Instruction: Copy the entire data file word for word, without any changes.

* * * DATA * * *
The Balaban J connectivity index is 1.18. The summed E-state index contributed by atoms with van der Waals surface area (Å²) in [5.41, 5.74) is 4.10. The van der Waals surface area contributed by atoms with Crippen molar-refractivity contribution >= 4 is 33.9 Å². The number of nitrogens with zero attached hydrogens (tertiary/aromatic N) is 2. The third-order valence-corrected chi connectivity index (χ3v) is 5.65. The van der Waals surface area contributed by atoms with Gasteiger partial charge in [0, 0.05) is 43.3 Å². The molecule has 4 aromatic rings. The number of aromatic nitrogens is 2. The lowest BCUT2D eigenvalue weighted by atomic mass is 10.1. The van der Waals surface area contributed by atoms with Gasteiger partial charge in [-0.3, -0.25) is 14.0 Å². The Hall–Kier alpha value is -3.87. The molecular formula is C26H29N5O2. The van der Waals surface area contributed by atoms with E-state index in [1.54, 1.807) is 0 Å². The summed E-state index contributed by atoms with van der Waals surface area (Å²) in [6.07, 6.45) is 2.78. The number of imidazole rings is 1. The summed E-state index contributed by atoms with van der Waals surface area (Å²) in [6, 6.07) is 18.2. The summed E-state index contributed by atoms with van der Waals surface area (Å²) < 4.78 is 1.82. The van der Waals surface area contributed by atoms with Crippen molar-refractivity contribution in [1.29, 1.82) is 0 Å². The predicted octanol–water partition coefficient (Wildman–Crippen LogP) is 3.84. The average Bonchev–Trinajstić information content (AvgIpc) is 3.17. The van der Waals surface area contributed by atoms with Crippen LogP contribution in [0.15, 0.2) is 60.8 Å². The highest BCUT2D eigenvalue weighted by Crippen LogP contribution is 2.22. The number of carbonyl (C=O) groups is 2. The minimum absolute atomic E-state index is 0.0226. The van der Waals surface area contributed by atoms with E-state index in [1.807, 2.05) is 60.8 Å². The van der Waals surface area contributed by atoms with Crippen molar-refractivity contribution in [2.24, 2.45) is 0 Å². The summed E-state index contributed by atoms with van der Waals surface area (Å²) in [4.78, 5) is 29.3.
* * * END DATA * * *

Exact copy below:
The Balaban J connectivity index is 1.18. The summed E-state index contributed by atoms with van der Waals surface area (Å²) in [5.41, 5.74) is 4.10. The van der Waals surface area contributed by atoms with Crippen molar-refractivity contribution >= 4 is 33.9 Å². The number of nitrogens with zero attached hydrogens (tertiary/aromatic N) is 2. The third-order valence-corrected chi connectivity index (χ3v) is 5.65. The van der Waals surface area contributed by atoms with Gasteiger partial charge in [0, 0.05) is 43.3 Å². The molecule has 4 aromatic rings. The number of aromatic nitrogens is 2. The lowest BCUT2D eigenvalue weighted by atomic mass is 10.1. The van der Waals surface area contributed by atoms with Gasteiger partial charge in [-0.3, -0.25) is 14.0 Å². The Hall–Kier alpha value is -3.87. The molecular formula is C26H29N5O2. The van der Waals surface area contributed by atoms with E-state index in [1.54, 1.807) is 0 Å². The summed E-state index contributed by atoms with van der Waals surface area (Å²) in [6.07, 6.45) is 2.78. The number of imidazole rings is 1. The summed E-state index contributed by atoms with van der Waals surface area (Å²) in [6, 6.07) is 18.2. The summed E-state index contributed by atoms with van der Waals surface area (Å²) < 4.78 is 1.82. The van der Waals surface area contributed by atoms with Crippen molar-refractivity contribution in [1.29, 1.82) is 0 Å². The predicted octanol–water partition coefficient (Wildman–Crippen LogP) is 3.84. The average Bonchev–Trinajstić information content (AvgIpc) is 3.17. The van der Waals surface area contributed by atoms with Crippen LogP contribution in [0.15, 0.2) is 60.8 Å². The highest BCUT2D eigenvalue weighted by Crippen LogP contribution is 2.22. The number of carbonyl (C=O) groups is 2. The minimum absolute atomic E-state index is 0.0226. The van der Waals surface area contributed by atoms with E-state index in [1.807, 2.05) is 60.8 Å². The van der Waals surface area contributed by atoms with Crippen molar-refractivity contribution in [2.24, 2.45) is 0 Å². The summed E-state index contributed by atoms with van der Waals surface area (Å²) in [4.78, 5) is 29.3.